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Original WKMS story description
During the second world war, the fledgling Murray State Teacher's College, like many schools during this time, was at risk of closing due to low attendance had it not been for the efforts of the administration to open up the campus as a Navy Pre-Flight Training School. Murray State's Pogue Library has a meticulously kept collection of documents from this time period, so as we think of our veterans this week, Matt Markgraf stopped by the library to speak with Sarah Hopley, Special Collections & Exhibits Librarian, about how this training school "saved" Murray State, beginning with some historical context.
Start of the War
Murray State Teacher's College started in 1922, Great Depression started in 1929 and went through 1939, then World War II began, making it a really rough 20 years to start a college to try and get going, getting admission and convincing people to spend money on education when they don't have money to buy food, Sarah Hopley says.
With the start of WWII in 1941, Murray State had a president who started a few years prior, Dr. Richmond, who was a lucky catch for Murray State for his connections to FDR - through running his campaign locally with Kentucky Democrats and also for his support of the war. He started doing war bond rallies, held chapel every week and encouraged people to go to college while supporting the country.
World War II saw the decline in college education nationally, so Dr. Richmond tried to find ways to bring people to the college and one of the ways to do this was through the Navy Pre-Flight Training School. Murray State would serve as the beginning hub for the training process for naval flight aviators. Before they'd get in the plane, they needed to learn the history of the Navy, physics, etc. The Navy needed places that could handle large amounts of students quickly, so they turned to colleges.
The collection at Pogue Library holds several letters by Dr. Richmond seeking help from Senator Barkley, the governor, people in Washington, FDR's office, etc. outlining why Murray State was a perfect location for the training school. The first enrollment for Navy cadets came in 1943. The first class was over 200 and the number grew to over 1,000 enrolled over the course of the 21 months of the school's operation.
Pogue's collection has numerous receipts, correspondence, class schedules, etc. all in very good shape. One of the receipt examples shows meals served to both officers and enlisted men. The receipt shows that both ate the same meals at the same price of $.35 cents.
Some of the letters shows the correspondence between Dr. Richmond and Senator Barkley where one can interpret a legitimate concern for enrollment. "Many say that Richmond saved Murray State, that we wouldn't be here if he hadn't done all of this to bring the school here. Because by having the Naval Pre-Flight Training School here, it gave us over $100,000 dollars of federal aid to help keep Murray running," Hopley says.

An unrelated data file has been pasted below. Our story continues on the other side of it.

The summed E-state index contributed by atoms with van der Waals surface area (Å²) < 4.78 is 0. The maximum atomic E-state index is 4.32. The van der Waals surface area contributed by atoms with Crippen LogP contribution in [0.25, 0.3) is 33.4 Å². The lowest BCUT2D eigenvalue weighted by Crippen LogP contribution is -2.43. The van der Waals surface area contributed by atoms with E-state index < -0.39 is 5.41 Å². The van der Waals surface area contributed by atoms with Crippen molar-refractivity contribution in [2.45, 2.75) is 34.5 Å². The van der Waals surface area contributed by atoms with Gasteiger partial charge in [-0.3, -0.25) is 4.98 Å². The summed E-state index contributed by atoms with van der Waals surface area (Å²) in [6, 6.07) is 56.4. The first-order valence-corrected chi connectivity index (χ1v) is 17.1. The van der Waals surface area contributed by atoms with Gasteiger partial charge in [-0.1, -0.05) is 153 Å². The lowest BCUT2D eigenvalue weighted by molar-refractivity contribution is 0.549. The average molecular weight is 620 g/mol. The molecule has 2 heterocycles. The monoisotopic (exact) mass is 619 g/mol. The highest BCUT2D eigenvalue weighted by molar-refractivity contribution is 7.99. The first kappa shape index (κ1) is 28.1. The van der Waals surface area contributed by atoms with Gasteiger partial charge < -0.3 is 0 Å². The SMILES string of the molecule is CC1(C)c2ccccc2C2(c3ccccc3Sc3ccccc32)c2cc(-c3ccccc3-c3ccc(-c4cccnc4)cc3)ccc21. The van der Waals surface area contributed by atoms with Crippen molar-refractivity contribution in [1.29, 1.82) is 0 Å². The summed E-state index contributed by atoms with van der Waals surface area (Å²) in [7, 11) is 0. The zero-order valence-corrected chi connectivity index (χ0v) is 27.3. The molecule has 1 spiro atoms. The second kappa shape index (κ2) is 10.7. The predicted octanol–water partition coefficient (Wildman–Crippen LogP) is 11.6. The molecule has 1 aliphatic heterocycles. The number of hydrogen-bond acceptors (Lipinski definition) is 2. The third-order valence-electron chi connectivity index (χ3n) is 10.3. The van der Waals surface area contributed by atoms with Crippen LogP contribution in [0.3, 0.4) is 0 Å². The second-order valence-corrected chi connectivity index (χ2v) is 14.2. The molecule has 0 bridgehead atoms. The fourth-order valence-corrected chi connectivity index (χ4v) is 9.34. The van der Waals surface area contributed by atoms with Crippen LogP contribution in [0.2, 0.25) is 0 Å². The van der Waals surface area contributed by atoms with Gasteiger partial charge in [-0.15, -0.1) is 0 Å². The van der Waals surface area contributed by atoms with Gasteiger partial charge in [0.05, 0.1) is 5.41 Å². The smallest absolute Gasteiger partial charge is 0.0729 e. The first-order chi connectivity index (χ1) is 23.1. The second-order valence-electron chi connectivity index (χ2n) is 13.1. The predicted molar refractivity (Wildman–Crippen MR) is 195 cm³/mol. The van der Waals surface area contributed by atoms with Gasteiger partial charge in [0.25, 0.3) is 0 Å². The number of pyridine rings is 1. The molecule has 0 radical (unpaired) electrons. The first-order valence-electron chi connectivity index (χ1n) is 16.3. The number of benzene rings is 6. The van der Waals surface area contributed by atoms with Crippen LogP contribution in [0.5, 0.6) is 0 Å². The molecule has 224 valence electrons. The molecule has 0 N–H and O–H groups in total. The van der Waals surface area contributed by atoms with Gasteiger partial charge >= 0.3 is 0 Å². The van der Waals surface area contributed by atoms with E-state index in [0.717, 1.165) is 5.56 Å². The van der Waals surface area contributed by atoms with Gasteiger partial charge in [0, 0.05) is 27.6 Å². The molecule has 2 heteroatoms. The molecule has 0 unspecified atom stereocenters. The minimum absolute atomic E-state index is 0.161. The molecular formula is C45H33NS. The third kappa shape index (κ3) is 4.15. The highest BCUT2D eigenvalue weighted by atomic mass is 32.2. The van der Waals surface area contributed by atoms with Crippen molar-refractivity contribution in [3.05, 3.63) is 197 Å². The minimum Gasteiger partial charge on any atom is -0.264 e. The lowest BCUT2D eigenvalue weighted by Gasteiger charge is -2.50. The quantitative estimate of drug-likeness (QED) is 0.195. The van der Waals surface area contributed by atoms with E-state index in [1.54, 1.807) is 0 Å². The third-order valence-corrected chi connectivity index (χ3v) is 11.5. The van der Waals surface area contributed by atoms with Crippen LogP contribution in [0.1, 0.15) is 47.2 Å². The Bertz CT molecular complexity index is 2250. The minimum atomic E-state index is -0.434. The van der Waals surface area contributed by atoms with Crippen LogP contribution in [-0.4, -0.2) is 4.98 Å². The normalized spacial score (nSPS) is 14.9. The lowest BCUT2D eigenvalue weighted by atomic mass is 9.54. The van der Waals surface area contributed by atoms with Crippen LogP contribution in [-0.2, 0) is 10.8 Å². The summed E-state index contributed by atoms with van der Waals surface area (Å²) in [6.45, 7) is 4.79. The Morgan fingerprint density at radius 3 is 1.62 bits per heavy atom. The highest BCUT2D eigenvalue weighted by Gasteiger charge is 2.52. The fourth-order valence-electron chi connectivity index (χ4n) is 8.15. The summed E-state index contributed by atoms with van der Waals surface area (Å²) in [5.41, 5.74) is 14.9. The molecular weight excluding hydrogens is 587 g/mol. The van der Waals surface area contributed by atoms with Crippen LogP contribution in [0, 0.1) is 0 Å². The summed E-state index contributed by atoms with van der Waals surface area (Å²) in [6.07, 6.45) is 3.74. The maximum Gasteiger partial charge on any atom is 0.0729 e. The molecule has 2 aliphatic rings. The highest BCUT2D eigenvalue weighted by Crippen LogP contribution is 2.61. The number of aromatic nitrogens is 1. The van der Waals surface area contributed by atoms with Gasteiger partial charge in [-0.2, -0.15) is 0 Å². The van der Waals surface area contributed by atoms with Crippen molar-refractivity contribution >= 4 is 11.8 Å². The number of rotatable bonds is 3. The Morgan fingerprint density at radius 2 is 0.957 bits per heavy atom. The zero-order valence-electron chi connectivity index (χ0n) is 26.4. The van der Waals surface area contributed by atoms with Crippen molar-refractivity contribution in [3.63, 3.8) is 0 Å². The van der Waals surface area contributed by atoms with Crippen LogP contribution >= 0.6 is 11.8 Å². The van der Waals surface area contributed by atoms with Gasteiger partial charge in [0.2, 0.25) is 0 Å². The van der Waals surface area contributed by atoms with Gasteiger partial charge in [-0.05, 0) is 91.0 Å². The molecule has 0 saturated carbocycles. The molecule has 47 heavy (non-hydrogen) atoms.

Another letter from the Navy Department in Washington D.C. thanks Murray State for the service during the war, ending with the Navy's traditional phrase of approval, "a hearty well done." A humorous letter to Mr. Wrather is from the President telling him that the Navy boys need to stop opening the windows in the chapel while watching movies because the rain is getting in.
What Campus was Like
To the average person walking into a classroom in this time, they would have noticed male students in uniforms. Murray State faculty taught many of the classes, however, though the courses were much more accelerated. In a yearbook from 1943, one can see cadets and officers in uniforms in photos in the Quad and at various buildings.
Other traditional events were still held on campus during this time, too, like All-Campus Sing. It was like two worlds on campus. Women also attended Murray State Teachers College during this time, Hopley says, recalling some anecdotes about how the men complained that there weren't enough women on campus so there'd be get-togethers in the city of Murray.
A Navy School in a Landlocked State?
Why a Naval training school in a landlocked state? Mainly because Dr. Richmond sought to bring the school here, but also because many schools around the country had similar training operations going. The students would gain their classroom experience at Murray State Teachers College before being sent somewhere like the Great Lakes Naval Station in northern Illinois.
After the War
After the war, two things happened locally: Dr. Richmond died and Dr. Woods became the new leader, and the GI Bill came along and Murray State once again saw a boom in enrollment so many of the cadets from the training school came back to get their degrees and many ended up living in Murray.
WKMS, Sounds Good, Matt Markgraf
Markgraf, Matt; Hopley, Sarah; and WKMS, "How the Navy Pre-Flight Training School Saved Murray State During WWII" (2015). Special Collections on WKMS. Paper 2.